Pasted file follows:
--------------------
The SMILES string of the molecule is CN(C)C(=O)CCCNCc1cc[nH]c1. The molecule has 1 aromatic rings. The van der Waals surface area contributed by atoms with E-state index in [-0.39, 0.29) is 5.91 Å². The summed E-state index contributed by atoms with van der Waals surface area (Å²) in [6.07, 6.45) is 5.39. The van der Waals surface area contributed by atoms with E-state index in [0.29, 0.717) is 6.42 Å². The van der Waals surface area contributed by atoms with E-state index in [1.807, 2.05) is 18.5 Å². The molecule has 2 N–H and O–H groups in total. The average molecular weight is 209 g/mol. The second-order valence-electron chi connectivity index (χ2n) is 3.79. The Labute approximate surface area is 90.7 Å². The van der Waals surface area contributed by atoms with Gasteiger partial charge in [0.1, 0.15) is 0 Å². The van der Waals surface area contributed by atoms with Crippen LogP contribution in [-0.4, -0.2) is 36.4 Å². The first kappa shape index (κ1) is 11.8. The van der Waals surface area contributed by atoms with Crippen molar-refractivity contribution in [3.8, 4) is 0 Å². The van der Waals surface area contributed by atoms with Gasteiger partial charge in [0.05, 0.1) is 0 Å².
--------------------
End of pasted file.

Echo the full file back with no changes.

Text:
The SMILES string of the molecule is CN(C)C(=O)CCCNCc1cc[nH]c1. The molecule has 1 aromatic rings. The van der Waals surface area contributed by atoms with E-state index in [-0.39, 0.29) is 5.91 Å². The summed E-state index contributed by atoms with van der Waals surface area (Å²) in [6.07, 6.45) is 5.39. The van der Waals surface area contributed by atoms with E-state index in [0.29, 0.717) is 6.42 Å². The van der Waals surface area contributed by atoms with E-state index in [1.807, 2.05) is 18.5 Å². The molecule has 2 N–H and O–H groups in total. The average molecular weight is 209 g/mol. The second-order valence-electron chi connectivity index (χ2n) is 3.79. The Labute approximate surface area is 90.7 Å². The van der Waals surface area contributed by atoms with Gasteiger partial charge in [0.1, 0.15) is 0 Å². The van der Waals surface area contributed by atoms with Crippen LogP contribution in [-0.4, -0.2) is 36.4 Å². The first kappa shape index (κ1) is 11.8. The van der Waals surface area contributed by atoms with Crippen molar-refractivity contribution in [3.8, 4) is 0 Å². The van der Waals surface area contributed by atoms with Gasteiger partial charge in [0.05, 0.1) is 0 Å².